Standards global, regulation national: FM
New global regulatory standards, prudential norms, greater surveillance mechanism and reform of the IMF are among the key points that the Indian contingent will raise on November 15 at the Summit, reports Gautam Chikermane.business Updated: Nov 14, 2008 09:53 IST
New global regulatory standards, prudential norms, greater surveillance mechanism and reform of the IMF are among the key points that the Indian contingent will raise on November 15 at the Summit on Financial Markets and the World Economy in Washington DC, Finance Minister P Chidambaram told reporters.
Most important among these, in terms of having a widespread impact, will be the setting up of common regulatory and accounting standards across the globe or at least for G20 nations. "We must have convergence of accounting standards," Chidambaram said.
The politics of a process that will be put in place in the November 15 Summit will not be restricted by the soon-to-change leaderships in the US and India, said Finance Minister P. Chidambaram.
"The resolution of this crisis will take us to a point of time well beyond January 20, 2009 (that's when President-elect Barack Obama will take charge as President)," he said. "Likewise, it will take us to a point of time well beyond May 22, 2009 (when a new government takes charge in India). So I don't think we are going to take a election-constricted point of view.
He pointed out that US President George Bush and Obama are reported to have talked about these issues are great lengths only two days ago. "I think Obama inputs will be there in whatever President Bush presents."
Briefing reporters on the impact of the crisis on India, Finance Minister P. Chidambaram repeated what is now getting to be a somewhat permanent government line: "We will be indirectly impacted. Our growth, our exports and currency flows will be affected. We can weather the crisis and still return a decent growth in 2008-09," he added.
"Even the IMF's last week's assessment places India's growth rate in the current fiscal at 7.8 per cent."
But he dismissed the idea of a common global regulator saying, "I don't think regulation can be raised to a global regulator. That's too ambitious, and perhaps not possible in today's circumstances. Regulation must be national."
The need for global standards goes hand in hand with IMF reforms. "IMF," Chidambaram said, "was unable to provide the early warning signals to the crisis." That does not mean the creation of new multilateral agencies and financial institutions, informally being called Bretton Woods II, he added. "But surely IMF must begin to discuss within itself governance reforms."
"We need to put in place a surveillance mechanism that would have identified the huge risks being taken by some financial entities," Chidambaram said, adding that an "agreeable entity" is needed. "This is what we talked about in Sao Paulo and this is what we'll talk about in the Summit."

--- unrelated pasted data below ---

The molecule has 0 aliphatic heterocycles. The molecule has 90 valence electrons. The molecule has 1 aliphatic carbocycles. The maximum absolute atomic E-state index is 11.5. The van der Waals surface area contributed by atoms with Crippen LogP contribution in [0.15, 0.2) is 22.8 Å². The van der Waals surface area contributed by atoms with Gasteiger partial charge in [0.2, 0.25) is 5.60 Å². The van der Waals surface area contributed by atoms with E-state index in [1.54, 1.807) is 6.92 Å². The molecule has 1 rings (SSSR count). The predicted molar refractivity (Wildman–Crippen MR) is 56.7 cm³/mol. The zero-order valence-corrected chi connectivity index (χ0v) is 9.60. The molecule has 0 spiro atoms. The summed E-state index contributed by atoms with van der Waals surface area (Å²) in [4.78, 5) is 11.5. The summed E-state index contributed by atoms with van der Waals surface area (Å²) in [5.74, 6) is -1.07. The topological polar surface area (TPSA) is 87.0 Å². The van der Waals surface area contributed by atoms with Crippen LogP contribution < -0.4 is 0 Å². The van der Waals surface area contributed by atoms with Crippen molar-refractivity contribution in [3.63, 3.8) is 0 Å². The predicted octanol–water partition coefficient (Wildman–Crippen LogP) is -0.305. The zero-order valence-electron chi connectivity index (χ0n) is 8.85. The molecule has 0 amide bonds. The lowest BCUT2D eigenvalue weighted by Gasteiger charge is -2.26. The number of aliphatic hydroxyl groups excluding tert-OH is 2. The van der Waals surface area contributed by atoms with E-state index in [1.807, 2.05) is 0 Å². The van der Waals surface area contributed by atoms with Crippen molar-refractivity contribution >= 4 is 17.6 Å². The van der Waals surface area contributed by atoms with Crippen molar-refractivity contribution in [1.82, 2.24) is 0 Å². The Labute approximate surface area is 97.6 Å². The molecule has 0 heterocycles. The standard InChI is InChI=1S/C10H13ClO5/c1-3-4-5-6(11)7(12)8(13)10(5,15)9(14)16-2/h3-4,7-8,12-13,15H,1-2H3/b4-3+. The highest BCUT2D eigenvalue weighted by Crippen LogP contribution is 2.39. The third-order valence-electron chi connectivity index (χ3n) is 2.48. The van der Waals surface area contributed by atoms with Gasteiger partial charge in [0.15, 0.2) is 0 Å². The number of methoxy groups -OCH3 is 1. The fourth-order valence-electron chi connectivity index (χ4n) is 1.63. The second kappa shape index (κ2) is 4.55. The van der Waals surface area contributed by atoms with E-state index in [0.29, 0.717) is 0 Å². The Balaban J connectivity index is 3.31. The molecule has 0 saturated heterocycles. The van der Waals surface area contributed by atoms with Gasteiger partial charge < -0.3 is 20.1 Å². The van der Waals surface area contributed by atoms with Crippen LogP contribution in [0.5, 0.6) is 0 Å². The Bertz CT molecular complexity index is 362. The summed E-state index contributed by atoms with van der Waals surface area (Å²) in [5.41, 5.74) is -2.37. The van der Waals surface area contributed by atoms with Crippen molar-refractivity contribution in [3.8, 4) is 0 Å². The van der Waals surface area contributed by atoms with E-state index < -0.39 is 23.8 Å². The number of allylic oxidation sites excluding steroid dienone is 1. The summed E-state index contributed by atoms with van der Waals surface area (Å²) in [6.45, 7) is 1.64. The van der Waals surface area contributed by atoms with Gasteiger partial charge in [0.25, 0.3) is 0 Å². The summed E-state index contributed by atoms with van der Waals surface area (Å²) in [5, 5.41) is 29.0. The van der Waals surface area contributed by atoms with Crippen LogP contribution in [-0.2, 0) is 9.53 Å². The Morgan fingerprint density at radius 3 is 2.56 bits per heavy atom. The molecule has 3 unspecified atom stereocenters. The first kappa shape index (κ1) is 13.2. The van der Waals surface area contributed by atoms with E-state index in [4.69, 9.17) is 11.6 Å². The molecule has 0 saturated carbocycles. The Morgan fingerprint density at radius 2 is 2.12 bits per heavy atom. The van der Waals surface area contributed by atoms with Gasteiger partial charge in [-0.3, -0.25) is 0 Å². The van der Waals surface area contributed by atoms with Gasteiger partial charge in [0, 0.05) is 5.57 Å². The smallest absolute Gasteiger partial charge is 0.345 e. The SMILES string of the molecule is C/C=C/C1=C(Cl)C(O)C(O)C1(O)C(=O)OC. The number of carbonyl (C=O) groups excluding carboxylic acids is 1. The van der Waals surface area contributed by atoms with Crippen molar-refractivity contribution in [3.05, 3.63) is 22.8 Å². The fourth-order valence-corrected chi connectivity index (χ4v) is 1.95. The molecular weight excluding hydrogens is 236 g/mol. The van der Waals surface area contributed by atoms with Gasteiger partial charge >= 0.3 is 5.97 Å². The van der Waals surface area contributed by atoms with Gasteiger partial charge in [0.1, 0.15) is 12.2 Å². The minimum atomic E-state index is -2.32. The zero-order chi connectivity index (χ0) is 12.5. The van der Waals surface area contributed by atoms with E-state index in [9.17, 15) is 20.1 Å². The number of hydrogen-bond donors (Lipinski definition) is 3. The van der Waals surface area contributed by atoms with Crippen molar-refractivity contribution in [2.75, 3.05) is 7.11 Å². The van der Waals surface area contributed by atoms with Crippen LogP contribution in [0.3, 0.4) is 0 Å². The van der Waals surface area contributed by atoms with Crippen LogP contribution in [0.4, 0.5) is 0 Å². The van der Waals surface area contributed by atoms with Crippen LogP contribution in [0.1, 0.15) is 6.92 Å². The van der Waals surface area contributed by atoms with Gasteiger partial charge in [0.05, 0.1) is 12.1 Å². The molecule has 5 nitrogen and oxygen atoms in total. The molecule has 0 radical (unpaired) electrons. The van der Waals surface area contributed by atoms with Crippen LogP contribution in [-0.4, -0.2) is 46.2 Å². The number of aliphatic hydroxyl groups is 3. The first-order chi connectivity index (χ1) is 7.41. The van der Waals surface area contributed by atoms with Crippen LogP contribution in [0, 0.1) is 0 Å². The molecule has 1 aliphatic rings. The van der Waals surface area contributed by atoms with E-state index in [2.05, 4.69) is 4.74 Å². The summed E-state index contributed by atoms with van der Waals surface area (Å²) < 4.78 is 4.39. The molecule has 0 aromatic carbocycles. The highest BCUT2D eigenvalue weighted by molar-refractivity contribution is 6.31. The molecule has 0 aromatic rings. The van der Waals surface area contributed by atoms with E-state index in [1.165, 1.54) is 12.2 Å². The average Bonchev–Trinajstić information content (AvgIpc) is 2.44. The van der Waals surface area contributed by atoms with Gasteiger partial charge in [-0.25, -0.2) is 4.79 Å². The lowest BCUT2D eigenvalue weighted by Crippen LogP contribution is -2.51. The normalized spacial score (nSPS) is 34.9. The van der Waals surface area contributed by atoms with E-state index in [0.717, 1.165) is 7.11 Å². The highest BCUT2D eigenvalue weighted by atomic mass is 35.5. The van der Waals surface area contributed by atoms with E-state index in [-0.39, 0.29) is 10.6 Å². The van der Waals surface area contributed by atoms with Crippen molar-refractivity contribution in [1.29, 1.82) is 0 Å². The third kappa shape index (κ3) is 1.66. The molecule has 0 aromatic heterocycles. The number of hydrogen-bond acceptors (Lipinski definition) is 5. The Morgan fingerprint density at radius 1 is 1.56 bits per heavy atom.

Coming four days after finance ministers and central bank governors of G20 countries met in Sao Paulo and two days before the US President George Bush-initiated Summit, Prime Minister Manmohan Singh has the Indian agenda laid out.
"I will put forward our views on the need for greater inclusivity in the international financial system, the need to ensure that growth prospects of developing countries do not suffer, and the need to avoid protectionist tendencies," Singh said in a November 13 departure statement.
"Today there are only a handful of economies that are driving global economic growth," Chidambaram said. "These include China, India and few others. It is very important that the few countries that are able to drive economic growth should not suffer. More resources should be made available to these countries."
On that front, he clarified that India did not seek IMF funds. "We don't need an IMF programme," he said. "We need a development programme. So if World Bank is willing to give us more, we will be happy to take it."
The new financial order, the seeds for which will be laid in the Summit, needs to become more inclusive, Chidambaram said. "G7 is too small. It must expand." G20, perhaps, represents the new grouping.
Among the new prudential norms that are needed, Chidambaram listed common norms for capital adequacy, risk assessment and risk weights.
Taking Singh's anti-protectionist agenda forward, Chidambaram said the crisis should not lead to the creation of "protectionist cocoons. We must now try to ensure free flow of goods and services, capital." Which echoes one part of what George Bush wrote in his October 22 letter inviting the heads of state of G20 for the Summit, sources
Apart from G20 leaders, IMF managing director Dominique Strauss-Kahn, World Bank president Robert B. Zoellick, the United Nations secretary-general Ban Ki-moon, and Financial Stability Forum chairman Mario Draghi have also been invited.